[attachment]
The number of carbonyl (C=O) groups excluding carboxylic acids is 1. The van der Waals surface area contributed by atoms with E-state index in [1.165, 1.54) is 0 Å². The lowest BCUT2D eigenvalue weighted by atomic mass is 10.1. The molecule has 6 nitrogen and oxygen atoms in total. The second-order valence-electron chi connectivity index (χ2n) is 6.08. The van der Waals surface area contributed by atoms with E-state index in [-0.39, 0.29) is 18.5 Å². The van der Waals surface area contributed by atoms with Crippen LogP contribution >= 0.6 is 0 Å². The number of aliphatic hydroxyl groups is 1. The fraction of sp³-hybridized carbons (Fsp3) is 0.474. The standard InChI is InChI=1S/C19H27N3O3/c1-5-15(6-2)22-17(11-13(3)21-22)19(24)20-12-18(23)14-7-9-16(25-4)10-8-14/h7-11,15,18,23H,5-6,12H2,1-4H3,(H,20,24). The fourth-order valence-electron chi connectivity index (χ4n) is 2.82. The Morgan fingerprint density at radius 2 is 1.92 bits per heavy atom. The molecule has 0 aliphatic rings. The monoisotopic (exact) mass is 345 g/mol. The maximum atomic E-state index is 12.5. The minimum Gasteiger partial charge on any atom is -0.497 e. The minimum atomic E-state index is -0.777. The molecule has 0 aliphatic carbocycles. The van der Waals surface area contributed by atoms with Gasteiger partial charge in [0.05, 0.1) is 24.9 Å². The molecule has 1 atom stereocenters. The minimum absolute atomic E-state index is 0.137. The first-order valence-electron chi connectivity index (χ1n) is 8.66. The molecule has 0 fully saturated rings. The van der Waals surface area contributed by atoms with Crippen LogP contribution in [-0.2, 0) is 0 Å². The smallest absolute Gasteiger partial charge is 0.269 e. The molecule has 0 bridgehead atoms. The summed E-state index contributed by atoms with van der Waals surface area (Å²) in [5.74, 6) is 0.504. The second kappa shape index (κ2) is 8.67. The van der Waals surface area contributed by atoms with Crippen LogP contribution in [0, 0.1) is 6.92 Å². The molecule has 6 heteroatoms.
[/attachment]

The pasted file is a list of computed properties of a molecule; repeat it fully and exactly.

The number of carbonyl (C=O) groups excluding carboxylic acids is 1. The van der Waals surface area contributed by atoms with E-state index in [1.165, 1.54) is 0 Å². The lowest BCUT2D eigenvalue weighted by atomic mass is 10.1. The molecule has 6 nitrogen and oxygen atoms in total. The second-order valence-electron chi connectivity index (χ2n) is 6.08. The van der Waals surface area contributed by atoms with E-state index in [-0.39, 0.29) is 18.5 Å². The van der Waals surface area contributed by atoms with Crippen LogP contribution >= 0.6 is 0 Å². The number of aliphatic hydroxyl groups is 1. The fraction of sp³-hybridized carbons (Fsp3) is 0.474. The standard InChI is InChI=1S/C19H27N3O3/c1-5-15(6-2)22-17(11-13(3)21-22)19(24)20-12-18(23)14-7-9-16(25-4)10-8-14/h7-11,15,18,23H,5-6,12H2,1-4H3,(H,20,24). The fourth-order valence-electron chi connectivity index (χ4n) is 2.82. The Morgan fingerprint density at radius 2 is 1.92 bits per heavy atom. The molecule has 0 aliphatic rings. The monoisotopic (exact) mass is 345 g/mol. The maximum atomic E-state index is 12.5. The minimum Gasteiger partial charge on any atom is -0.497 e. The minimum atomic E-state index is -0.777. The molecule has 0 aliphatic carbocycles. The van der Waals surface area contributed by atoms with Gasteiger partial charge in [0.05, 0.1) is 24.9 Å². The molecule has 1 atom stereocenters. The minimum absolute atomic E-state index is 0.137. The first-order valence-electron chi connectivity index (χ1n) is 8.66. The molecule has 0 fully saturated rings. The van der Waals surface area contributed by atoms with Crippen LogP contribution in [-0.2, 0) is 0 Å². The smallest absolute Gasteiger partial charge is 0.269 e. The molecule has 0 bridgehead atoms. The summed E-state index contributed by atoms with van der Waals surface area (Å²) in [5.74, 6) is 0.504. The second kappa shape index (κ2) is 8.67. The van der Waals surface area contributed by atoms with Crippen LogP contribution in [0, 0.1) is 6.92 Å². The molecule has 6 heteroatoms.